The little man stood on the pier in Hamburg, Germany, clutching the handle of his butterfly net and peering anxiously around the door. Although debarking passengers eyed him suspiciously, the longshoremen smiled knowingly. They’d seen him around before.
Who was this odd character? Well, this man is a catcher for the Hamburg Zoo. From ports in Argentina, vessels loaded with quehracho wood leave for Hamburg.. The catcher waits until the cargo is unloaded and piled onto the docks for further transport; then his job begins. In the hollow trunks of the trees many small animals and reptiles reside. When the trunks are unloaded, these creatures are jarred. If any survive this ordeal, they are promptly pounced upon by the catcher and his net. He collects his finds into small boxes and deftly hustles them off to the zoo where they will be displayed to amuse and educate the curious public of Hamburg.
One Man’s Headache, the radio soap opera, is on the air. Actors and actresses are sitting around the microphone reading their lines. A door creaks open, a woman’s voice shrieks and then a baby begins to cry. Ruth Patterson is sitting next to the sound effects man in the adjacent room, crying into a pillow. She is so effective in her job as baby crier that many women listeners call the radio studio to ask the program manager if they stick pins into a baby to make it wail. Ruth cries on cue for five programs a day. She’s been doing it for eight years.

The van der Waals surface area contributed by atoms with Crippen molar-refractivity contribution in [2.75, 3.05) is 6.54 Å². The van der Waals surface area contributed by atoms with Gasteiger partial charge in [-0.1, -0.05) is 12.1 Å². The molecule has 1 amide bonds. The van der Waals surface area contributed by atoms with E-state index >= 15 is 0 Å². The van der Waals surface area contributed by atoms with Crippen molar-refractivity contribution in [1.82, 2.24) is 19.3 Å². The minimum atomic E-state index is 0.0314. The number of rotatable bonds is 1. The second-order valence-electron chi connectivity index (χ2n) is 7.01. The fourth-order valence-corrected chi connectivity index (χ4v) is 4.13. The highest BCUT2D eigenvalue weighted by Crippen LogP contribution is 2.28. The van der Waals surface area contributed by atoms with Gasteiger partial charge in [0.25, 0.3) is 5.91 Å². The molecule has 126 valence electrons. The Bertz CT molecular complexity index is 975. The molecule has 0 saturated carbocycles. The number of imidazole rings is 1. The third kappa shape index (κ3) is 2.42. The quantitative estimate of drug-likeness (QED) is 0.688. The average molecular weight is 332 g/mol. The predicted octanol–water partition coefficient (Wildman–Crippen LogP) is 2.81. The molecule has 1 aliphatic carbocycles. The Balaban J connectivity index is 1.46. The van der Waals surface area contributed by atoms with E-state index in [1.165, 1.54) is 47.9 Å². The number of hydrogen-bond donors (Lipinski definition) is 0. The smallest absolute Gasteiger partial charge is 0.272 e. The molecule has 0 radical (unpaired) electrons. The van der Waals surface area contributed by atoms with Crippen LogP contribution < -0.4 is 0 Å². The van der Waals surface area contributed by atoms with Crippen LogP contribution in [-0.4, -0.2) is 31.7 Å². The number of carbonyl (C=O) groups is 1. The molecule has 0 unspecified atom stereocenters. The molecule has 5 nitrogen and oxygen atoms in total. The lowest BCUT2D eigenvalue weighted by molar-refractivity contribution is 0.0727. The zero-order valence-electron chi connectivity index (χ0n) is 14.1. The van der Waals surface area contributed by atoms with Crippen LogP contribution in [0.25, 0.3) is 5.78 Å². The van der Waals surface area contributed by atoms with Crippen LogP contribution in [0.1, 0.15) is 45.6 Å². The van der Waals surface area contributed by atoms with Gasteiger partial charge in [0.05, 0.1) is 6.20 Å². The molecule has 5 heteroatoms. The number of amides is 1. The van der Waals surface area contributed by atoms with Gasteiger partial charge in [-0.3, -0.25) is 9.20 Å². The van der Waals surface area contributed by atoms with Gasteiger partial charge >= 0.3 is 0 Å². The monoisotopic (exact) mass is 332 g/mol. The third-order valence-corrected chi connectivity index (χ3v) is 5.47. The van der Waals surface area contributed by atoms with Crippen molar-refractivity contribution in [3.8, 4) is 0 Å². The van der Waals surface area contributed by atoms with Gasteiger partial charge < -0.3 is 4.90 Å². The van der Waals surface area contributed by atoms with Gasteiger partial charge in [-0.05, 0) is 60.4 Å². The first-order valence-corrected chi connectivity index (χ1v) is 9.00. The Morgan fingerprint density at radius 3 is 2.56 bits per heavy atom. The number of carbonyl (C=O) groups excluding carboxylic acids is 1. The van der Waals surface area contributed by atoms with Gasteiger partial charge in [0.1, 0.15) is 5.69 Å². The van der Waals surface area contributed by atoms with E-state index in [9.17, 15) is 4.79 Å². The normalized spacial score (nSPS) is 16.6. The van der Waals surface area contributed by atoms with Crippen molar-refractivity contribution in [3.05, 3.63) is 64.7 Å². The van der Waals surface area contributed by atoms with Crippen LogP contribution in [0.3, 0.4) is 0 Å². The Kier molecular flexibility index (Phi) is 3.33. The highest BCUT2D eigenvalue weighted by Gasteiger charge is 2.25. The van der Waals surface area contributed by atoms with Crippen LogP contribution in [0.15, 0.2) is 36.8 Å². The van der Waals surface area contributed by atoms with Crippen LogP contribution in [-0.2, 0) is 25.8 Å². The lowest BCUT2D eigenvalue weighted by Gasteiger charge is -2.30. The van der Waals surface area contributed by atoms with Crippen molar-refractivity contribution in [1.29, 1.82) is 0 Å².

There is nothing unusual about Bill Smith’s name but there is about his job. He is a shadow thrower. Mr. Smith operates a 7,000,000-candlepower searchlight at a New Jersey airport. His shadow throwing activities begin when a plane is due.
First, he stabs the darkness with his brilliant light. Then, wearing a heavy overcoat for protection from the heat, Bill steps in front of the light and projects his body in silhouette over the nose of the plane to shield the pilot’s eyes. Smith has been doing this job for ten years and he’s the only professional shadow thrower. “It’s light work,” he says.